Purtzki, Johansen + Associates


Tax Tips to help manage your stock portfolio

With all the ups and downs in the stock market, it is a Herculean task to manage your stocks.

Here are some tax tips to consider before you sell any more shares.

Watch the capital dividend account. When your corporation sells shares at a gain, 50% of the gain is not taxable. This non-taxable portion of the capital gain is tracked in the capital dividend account. You can take out these capital dividends tax-free. Assume that the capital dividend account has a balance of $50,000 and your corporation sells shares at a $50,000 loss; your CDA balance becomes zero, which means you lost the $50,000 tax-free dividend. So you must pay out the capital dividend account before triggering capital losses.

Understand the superficial loss rules. Suppose you sell a losing investment to realize capital losses. In that case, your losses will be denied if you or an affiliated party, such as your spouse, reacquires the same security in the period that starts 30 days before and ends 30 days after your sale. The denied loss will be added to the cost base of the shares.

Transfer capital losses to your spouse.  The superficial loss rules can help transfer capital losses to your spouse to offset capital gains. Suppose you plan to sell your investment at a loss but do not have capital gains to utilize these losses. So you sell the stocks and have your spouse purchase the same stock within 30 days of your disposition. According to the superficial loss rules, your loss will be denied, and the denied loss will bump up the cost base of the shares held by your spouse. Your spouse can then sell the investments after 30 days and will be able to offset the capital losses against capital gains.

Making gifts to adult children/grandchildren.

When the stock market is down, what an excellent opportunity to transfer some of your investments which have lost value to your children by selling that stock and gifting the cash to your kids. The transfer will trigger a capital loss which you can apply against any capital gains you enjoyed over the last 3 years.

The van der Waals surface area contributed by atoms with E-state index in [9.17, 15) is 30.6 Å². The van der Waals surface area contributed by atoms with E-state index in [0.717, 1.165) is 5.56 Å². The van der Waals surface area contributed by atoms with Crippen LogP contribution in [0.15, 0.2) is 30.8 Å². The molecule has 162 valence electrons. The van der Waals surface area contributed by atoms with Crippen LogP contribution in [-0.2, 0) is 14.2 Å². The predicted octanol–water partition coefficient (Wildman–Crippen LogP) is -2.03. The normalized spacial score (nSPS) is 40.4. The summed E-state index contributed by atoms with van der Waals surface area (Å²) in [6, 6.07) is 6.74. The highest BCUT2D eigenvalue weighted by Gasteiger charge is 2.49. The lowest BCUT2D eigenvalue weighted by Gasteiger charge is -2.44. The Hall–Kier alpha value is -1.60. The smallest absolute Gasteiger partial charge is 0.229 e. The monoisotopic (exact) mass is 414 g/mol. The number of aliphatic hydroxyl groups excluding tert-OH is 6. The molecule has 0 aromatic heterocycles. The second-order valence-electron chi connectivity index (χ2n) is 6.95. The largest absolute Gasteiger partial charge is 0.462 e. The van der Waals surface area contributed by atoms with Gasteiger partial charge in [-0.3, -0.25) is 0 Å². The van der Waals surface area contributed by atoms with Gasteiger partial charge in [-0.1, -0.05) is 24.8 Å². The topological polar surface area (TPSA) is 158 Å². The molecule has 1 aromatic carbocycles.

If the stock market is up, while the gift will result in capital gains tax to you initially, your children will be deemed to acquire the investment at market value despite paying nothing for them. Beware not to sell for $1 or some other amount below market value price, or double taxation will occur. The transaction must be in the form of a gift.

With the investment now in your kids’ hands, any income or capital gains your children may have from the future investment of the funds are not subject to the CRA attribution rules, unlike in the case if you were to gift shares to your spouse.

Aside from the tax benefit, your children or grandchildren will be grateful for your financial assistance.

Gifting shares to charity.

When you donate publicly traded securities that have been appreciated to your favourite charity, there is no tax on the capital gain, and you also receive a donation tax credit.

Even better, if you donate corporately owned shares with unrealized gains, you get a credit of the full gain amount to your Capital Dividend Account, allowing you to file an election to extract that amount from your corporation tax-free.

If you donate shares that have declined in value, you can donate the shares or sell them in the market. The results are the same. If you donate the sales proceeds to your charity, you receive the donation tax credit and can utilise the capital loss.

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